DAH: That’s right. Well, the thing is, while I was in high school I worked in a portrait studio so I learned basic lighting, and when the studio would close down at the end of the day I said “hey, can I play in here”… so I learned basic lighting really early on. It made me a better available light photographer. I think by learning what you know how to do with lighting… if you decide to go available light, you will know how to work available light a lot better.

DH: I think painters see light better than photographers do because they have to invent it whole cloth. I mean, you look at Edward Hopper, and see that that guy could light. Edward Hopper was Gregory Crewdson before Gregory Crewdson was Gregory Crewdson.

DAH: That’s right, Gregory Crewdson is totally derivative of Hopper. Exactly. He says so.

DH: And God bless him for working on the scale of a Hollywood budget, but Hopper could do that with a paint brush and his brain. And then to replicate that you have to have a hundred thousand dollar budget for a picture, which to me is fantastic.

DAH: That’s exactly right. Well listen, we both have to get moving here, but much appreciated. You are a fascinating guy, and again your energy is absolutely infectious. That’s your greatest asset besides being able to put all these ecosystems together.


Related links



72 Responses to “David Hobby – Conversation”

  • I’m glad to see I chose the right book with Living Proof way back on RoadTrips as my class book on lighting. Oh and the Magnum video about Living Proof where there’s a sequence David is somewhere in Africa holding in one hand the camera and the other is pointing a flash at an angle. That certainly was important point in learning just how to slightly lighten up a face and keep everything else just that little darker. Francisco Goya lighting…

  • Francisco Goya lighting ……. nah Goya was into darkness swathes of deep black, mysterious shadows

  • Imants…

    Yeah exactly like David’s Velvia work. No details in the shadows, sudden very controlled very specific warm highlights and extremely monochromatic even though it’s theoretically shot with a colour film…

  • DH, thanks. I’ve learned so much from your site. Hadn’t been there for awhile and for that I blame both my bad brain and your SEO. Your SEO because I’ve done many google searches for “x100s review” and Strobist never came up. My bad brain for not thinking to try “x100s strobist.” Anyway, I finally got there this morning after reading this interview and I can see it will be very helpful for me figuring out the best lighting setup for that camera.

    As a related sidebar, I noticed this interesting line from your review: “David Alan Harvey spent several decades toting around just an M6 and a 35 Summicron. I am enjoying watching him get to know the Fuji X100s.” Watching DAH handle a camera is interesting (I attended that first lighting workshop in NYC and progressed light years, so to speak), but I bet he was trying to sell you on the GX-1 the whole time he fiddled with the Fuji.

  • I beg to differ Goya’s shadows are rich and luscious

  • Imants…
    You’ll agree that when comparing different visual arts it’s probably all approximately and never exactly 100%. Another thing which reminds me of Goya’s work is the soul, spirit and gut passion they both manage to capture. The power of Goya’s work has nothing to do with virtuoso drawing technique, just passion…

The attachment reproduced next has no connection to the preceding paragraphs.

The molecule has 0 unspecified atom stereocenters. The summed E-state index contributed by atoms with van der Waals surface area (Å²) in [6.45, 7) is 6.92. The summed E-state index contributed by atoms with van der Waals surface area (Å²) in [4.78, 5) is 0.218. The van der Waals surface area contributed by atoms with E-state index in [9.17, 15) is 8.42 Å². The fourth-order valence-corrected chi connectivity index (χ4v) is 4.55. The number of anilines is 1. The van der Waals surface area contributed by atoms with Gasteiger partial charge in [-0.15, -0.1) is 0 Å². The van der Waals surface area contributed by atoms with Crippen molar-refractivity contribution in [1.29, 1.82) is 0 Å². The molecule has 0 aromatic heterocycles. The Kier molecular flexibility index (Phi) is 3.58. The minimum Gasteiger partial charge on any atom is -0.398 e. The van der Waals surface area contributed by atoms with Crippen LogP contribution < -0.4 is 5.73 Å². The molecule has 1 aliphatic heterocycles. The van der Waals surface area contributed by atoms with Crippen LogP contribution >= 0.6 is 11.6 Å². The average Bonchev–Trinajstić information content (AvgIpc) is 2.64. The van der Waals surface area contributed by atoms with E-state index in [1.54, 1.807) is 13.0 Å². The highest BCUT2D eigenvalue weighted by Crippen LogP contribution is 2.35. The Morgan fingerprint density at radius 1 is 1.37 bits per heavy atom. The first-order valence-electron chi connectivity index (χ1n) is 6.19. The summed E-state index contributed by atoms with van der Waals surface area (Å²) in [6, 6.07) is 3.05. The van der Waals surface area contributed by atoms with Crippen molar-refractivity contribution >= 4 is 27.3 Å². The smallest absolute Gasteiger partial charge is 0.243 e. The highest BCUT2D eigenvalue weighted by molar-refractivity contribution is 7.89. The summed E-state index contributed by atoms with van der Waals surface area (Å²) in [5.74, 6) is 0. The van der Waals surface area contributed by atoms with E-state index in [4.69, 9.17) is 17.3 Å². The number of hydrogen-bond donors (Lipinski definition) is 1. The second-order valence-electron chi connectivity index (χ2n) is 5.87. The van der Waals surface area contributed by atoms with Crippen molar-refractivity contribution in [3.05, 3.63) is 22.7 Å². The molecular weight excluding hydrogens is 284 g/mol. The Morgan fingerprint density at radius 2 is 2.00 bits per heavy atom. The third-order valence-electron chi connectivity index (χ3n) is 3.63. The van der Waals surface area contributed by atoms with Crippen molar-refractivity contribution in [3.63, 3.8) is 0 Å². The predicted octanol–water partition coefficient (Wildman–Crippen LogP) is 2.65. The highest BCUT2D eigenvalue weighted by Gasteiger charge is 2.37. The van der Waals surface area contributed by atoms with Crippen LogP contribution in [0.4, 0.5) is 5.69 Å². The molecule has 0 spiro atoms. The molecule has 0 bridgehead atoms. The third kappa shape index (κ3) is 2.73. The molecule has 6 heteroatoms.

Here’s one of my favourite images by DAH which I think is highly underrated and reminds me so much of the Goya light. I hope I’m not infringing any copyright law by posting this on Instagram. My apologies if this wrong and I will be deleting the image tomorrow…

  • flash is a mystery to me. I just put the camera in P mode and let it make the decisions. I’m paying extra for all the bells and whistles on the camera so they had damn well better bell and whistle when I need them.

  • Nice surprise!
    Have been reading strobist for sometime but never really tried the “exercises”….yes, pretty weird….but it’s always a fascinating read! learning how to light is on my to do list…have been for a long time. Maybe that’s why I read strobist so often :-))))

    THanks David and Burn for this conversation!

  • I was out today with a big soft box, manual flash and a X100s. I might have got there on my own but I doubt it. Strobist is a great resource.

  • “I’m a strictly available light photographer, I’m lazy…”

  • MW

    i do not “sell” any camera…i do talk about what i use and why, but i am not sponsored by anyone….different companies do give me stuff, but with no obligations of any kind….a free camera or a test camera really really does not make me feel obligated….i will use whatever seems to work best for me because i only care about pictures….so a gift camera that does not work for me , i sure as hell am not gonna use if i am missing pictures, my only stock in trade….by the way, Panasonic never gave me anything , ha ha…i bought my little GF1 and the Gx1 that i liked so well..hard to beat the files on the Fuji s100X..the only thing the Gx1 does better is autofocus in the dark…i have not seen any of the smaller cameras that can beat the little Panasonics in this regard…

  • by the way, this fast in the lobby of our hotel shot of David Hobby was available light with my iPhone….yet as i said in the chat, learning basic studio lighting totally 100% helps the WAY one looks at available light….

  • Another excellent interview. Thank you, David and David.

    I’m a big fan of flash photography and love anything from the kiss of the fill all the way to the extreme of the stun-gun. Natural light purists I don’t think are lazy, as much as they foolishly elevate the use of natural light to some sort of religious faith. Or fervour? The interview demystifies artificial light, and helps makes the photographic process agnostic and democratic. Let’s have more flash, and less high-ISO, ok?